Spiders. The Most Unwanted Driving Companion?

Last year the typically British wet summer was responsible for a rise in the number of spiders seeking shelter in homes, garages, and sheds.

With a mixed weather picture over the past few months, what can we expect this year?

Well, according to media reports some of them could be as ‘big as mice’, with one expert explaining that the 8-legged arthropods have actually been hiding in our homes all summer.

“The male spiders come out the woodwork during this time of year as it is breeding season and they are searching for female spiders,” explained Steve McGrail, from Pro-Kill Environmental.

While most are likely to be found between boxes in cellars, behind cupboards and under sofas, it appears that even our cars are hunting ground for these 8-legged arthropods.

This news may have arachnophobics reach for the bug spray and perhaps with good reason for there are well documented cases of those who have taken evasive action toward this most unwanted driving companion. In 2010 a driver who threw a spider out of her car window crashed into a man on a charity bike ride and last year a car crashed into a lamp post in Poole, Dorset, after the driver became distracted by a spider.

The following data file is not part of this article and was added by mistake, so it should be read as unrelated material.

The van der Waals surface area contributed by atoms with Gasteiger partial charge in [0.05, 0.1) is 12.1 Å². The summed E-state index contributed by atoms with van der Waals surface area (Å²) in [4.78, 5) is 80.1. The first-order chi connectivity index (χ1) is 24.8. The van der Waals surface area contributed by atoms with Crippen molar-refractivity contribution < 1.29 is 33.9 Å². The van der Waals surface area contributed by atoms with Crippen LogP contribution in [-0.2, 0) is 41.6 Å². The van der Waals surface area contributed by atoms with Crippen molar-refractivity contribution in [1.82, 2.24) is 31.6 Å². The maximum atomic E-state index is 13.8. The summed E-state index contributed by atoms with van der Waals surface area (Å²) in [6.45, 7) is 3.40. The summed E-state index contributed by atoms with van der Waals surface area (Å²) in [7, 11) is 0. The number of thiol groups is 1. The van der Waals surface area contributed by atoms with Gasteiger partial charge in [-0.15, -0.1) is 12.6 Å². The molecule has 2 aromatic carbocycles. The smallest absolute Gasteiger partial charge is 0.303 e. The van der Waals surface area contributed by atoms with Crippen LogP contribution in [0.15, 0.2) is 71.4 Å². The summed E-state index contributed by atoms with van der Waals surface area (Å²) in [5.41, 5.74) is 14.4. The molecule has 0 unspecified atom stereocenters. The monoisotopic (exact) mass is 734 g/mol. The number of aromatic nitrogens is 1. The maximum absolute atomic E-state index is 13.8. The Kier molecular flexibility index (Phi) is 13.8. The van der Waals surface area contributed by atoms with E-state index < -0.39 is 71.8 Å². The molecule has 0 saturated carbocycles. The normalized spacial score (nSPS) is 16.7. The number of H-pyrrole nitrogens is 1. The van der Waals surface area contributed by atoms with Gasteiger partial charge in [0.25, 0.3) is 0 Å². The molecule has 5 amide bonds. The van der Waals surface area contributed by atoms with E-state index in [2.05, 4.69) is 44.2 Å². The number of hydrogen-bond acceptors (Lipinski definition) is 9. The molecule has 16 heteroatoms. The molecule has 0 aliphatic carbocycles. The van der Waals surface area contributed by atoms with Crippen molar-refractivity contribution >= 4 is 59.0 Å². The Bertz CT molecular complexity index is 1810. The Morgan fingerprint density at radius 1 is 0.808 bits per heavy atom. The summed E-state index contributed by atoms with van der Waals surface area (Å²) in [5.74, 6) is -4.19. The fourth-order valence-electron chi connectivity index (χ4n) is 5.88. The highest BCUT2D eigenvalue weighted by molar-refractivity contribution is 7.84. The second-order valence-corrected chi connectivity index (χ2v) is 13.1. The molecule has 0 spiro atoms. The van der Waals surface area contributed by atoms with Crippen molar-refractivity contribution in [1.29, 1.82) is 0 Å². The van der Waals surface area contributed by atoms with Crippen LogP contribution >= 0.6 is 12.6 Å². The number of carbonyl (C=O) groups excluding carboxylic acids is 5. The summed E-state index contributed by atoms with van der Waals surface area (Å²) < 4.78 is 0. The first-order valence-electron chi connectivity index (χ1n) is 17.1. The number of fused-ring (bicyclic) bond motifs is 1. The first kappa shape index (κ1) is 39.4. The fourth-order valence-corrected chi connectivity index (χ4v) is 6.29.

And in Australia recently a driver watched as her car rolled into the water after she acted quickly to avoid contact with a spider. The 18 year old jumped out of her vehicle after a large huntsman spider dropped through the roof of her Volkswagen, but didn’t pull the handbrake before making her exit.

While the Department for Transport doesn't list separate figures for road accidents prompted by arachnids, overall in 2015 official figures show that distractions of all kinds inside vehicles had been listed as a cause of 445 serious accidents.

"You need to stop the car and deal with the issue," says Neil Greig, policy and research director at the Institute of Advanced Motorists. "Continuing to drive with that kind of distraction is a bad idea."

By Tracey McBain